Turkish prosecutor removed from PKK-related
By ekurd.net staff writers
Sadrettin Sarikaya was off the
investigation into the Kurdish Communities Union (KCK).
See Related Links
February 11, 2012
Former MIT Undersecretary Emre Taner is to be
'detained on sight' photo: AA
ISTANBUL, — Turkey's prosecutions office
said Saturday it had removed one of its prosecutors
from a PKK-related case after he ordered the
arrest of four intelligence agents
for refusing a summons for questioning.
Istanbul's deputy prosecutor Fikret Secen said
Sadrettin Sarikaya was off the investigation into
the Kurdish Communities Union (KCK), an underground
group thought to have links to the banned Kurdistan
Workers Party (PKK), Anatolia news agency reported.
He would be replaced by two other magistrates, Secen
The move against Sarikaya came after he summoned
Hakan Fidan, the head of the National Intelligence
Organisation (MIT), for questioning, Anatolia
He also issued arrest warrants against former MIT
chief Emre Taner, another former senior officer and
two active members of the service after they ignored
a summons for questioning on Thursday.
Turkish media reported that the MIT officials had
been summoned by the prosecutor because, according
to him, they had exceeded their powers by seeking a
settlement with the outlawed organisation during the
But the MIT had sent a statement to the Istanbul
prosecutor to say that regulations required the
prime minister's authorisation for any investigation
into the intelligence service, said media reports.
Fidan, who was appointed by Prime Minister Recep
Tayyip Erdogan, had secret talks with
representatives of the PKK in 2010 in Oslo.
Recordings of the Oslo talks between MIT and the
Kurdish rebels were leaked in the media last year,www.ekurd.net
sparking outrage among opposition politicians.
They accused the ruling Justice and Development
Party (AKP) of having abandoned the official
position of no contact with the PKK.
The PKK took up arms in southeastern Turkey in 1984.
But many specialists argue that there is no military
solution to the conflict and that political talks
The investigation into the KCK has so far led to the
arrest of hundreds of Kurds and was one fact in the
failure in 2009 of a more conciliatory government
policy towards the Kurdish community.
KCK-trial began on October 18, 2010 when a Turkish
court began the trial
of 152 high profile Kurdish politicians and rights defenders,
accused of being the urban wing of the outlawed
separatist Kurdish PKK rebels.
7748 people were taken into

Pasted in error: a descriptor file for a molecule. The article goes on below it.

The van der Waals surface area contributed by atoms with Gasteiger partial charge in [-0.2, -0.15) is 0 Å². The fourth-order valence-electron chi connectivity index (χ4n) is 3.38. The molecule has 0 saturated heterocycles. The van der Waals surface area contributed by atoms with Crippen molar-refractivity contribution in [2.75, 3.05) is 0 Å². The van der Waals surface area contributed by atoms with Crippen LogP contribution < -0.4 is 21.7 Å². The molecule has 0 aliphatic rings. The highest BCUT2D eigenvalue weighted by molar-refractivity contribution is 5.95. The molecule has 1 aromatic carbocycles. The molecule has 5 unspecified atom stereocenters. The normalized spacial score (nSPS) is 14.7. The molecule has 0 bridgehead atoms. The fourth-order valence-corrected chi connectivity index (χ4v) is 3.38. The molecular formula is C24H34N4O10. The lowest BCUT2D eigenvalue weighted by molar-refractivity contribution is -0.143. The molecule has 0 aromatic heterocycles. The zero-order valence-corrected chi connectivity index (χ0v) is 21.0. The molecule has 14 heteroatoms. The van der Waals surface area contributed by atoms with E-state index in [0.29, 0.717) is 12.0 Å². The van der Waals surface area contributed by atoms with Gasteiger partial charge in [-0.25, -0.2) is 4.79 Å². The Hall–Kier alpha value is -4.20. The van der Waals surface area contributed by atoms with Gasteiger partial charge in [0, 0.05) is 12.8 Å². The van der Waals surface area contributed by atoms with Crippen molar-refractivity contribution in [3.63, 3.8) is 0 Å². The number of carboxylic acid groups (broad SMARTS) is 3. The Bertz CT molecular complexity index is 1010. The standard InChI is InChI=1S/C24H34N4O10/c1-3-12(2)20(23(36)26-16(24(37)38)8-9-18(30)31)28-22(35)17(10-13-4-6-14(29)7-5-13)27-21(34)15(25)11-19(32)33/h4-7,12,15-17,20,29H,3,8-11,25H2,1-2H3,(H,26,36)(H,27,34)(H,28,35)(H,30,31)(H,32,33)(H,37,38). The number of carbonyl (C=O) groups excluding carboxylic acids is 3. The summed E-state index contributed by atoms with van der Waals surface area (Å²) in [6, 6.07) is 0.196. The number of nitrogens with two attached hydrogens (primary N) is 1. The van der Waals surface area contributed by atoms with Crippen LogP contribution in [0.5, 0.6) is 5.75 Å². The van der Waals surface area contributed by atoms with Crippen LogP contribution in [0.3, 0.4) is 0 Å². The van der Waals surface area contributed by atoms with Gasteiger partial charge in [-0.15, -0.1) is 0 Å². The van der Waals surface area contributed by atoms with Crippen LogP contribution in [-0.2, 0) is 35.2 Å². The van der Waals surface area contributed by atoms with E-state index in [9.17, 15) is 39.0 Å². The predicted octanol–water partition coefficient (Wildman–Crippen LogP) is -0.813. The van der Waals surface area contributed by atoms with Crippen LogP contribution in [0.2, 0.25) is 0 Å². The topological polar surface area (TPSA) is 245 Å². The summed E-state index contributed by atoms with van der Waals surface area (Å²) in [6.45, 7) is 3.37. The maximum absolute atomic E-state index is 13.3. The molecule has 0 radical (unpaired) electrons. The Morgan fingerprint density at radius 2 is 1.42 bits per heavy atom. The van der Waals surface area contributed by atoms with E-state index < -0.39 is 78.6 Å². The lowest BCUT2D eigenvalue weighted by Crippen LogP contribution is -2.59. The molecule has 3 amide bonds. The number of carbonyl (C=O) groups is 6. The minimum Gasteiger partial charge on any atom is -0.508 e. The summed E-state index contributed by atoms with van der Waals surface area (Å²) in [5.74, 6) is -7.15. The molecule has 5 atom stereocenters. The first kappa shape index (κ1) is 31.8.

custody and over 3895 persons were
arrested in the scope of KCK operations during the past
nine months, the
pro-Kurdish Peace and Democracy Party announced.
Dozens of BDP executives and employees are still in
At least 567 people were detained by police from 10
December 2011 to 3 January 2012. Among the
detainees, including mayors, students, children,
human rights activists and union members, over 350
were remanded in custody and sent to prison.
On February 4, 2012, members from the Swedish Parliament
Turkish publisher and human rights defender Ragıp Zarakolu
who is in jail for KCK links for the Nobel Peace.
Since it was established in 1984, the PKK has been
fighting the Turkish state, which still denies the
constitutional existence of Kurds, to establish a
Kurdish state in the south east of the country, sparking a conflict that has claimed some 45,000
But now its aim is the creation an autonomous
and more cultural rights for ethnic Kurds who
constitute the greatest minority in Turkey,
numbering more than 20 million. A large Turkey's
Kurdish community openly sympathise with the Kurdish PKK rebels.
PKK's demands included releasing PKK detainees,
lifting the ban on education in Kurdish, paving the
way for an autonomous democrat Kurdish system within
Turkey, reducing pressure on the detained PKK leader
Abdullah Öcalan, stopping military action against
the Kurdish party and recomposing the Turkish
Turkey refuses to recognize its Kurdish population
as a distinct minority. It has allowed some cultural
rights such as limited broadcasts in the Kurdish
language and private Kurdish language courses with
the prodding of the European Union, but Kurdish
politicians say the measures fall short of their
The PKK is considered as 'terrorist' organization by
Ankara, U.S., the PKK continues to be on the
blacklist list in EU despite court ruling which
overturned a decision
to place the Kurdish rebel group PKK and its
political wing on the European Union's terror list.
Compiled by ekurd.net from agency reports
Copyright ©, respective
author or news agency,
does not take credit for and is not responsible for the
content of news information on this page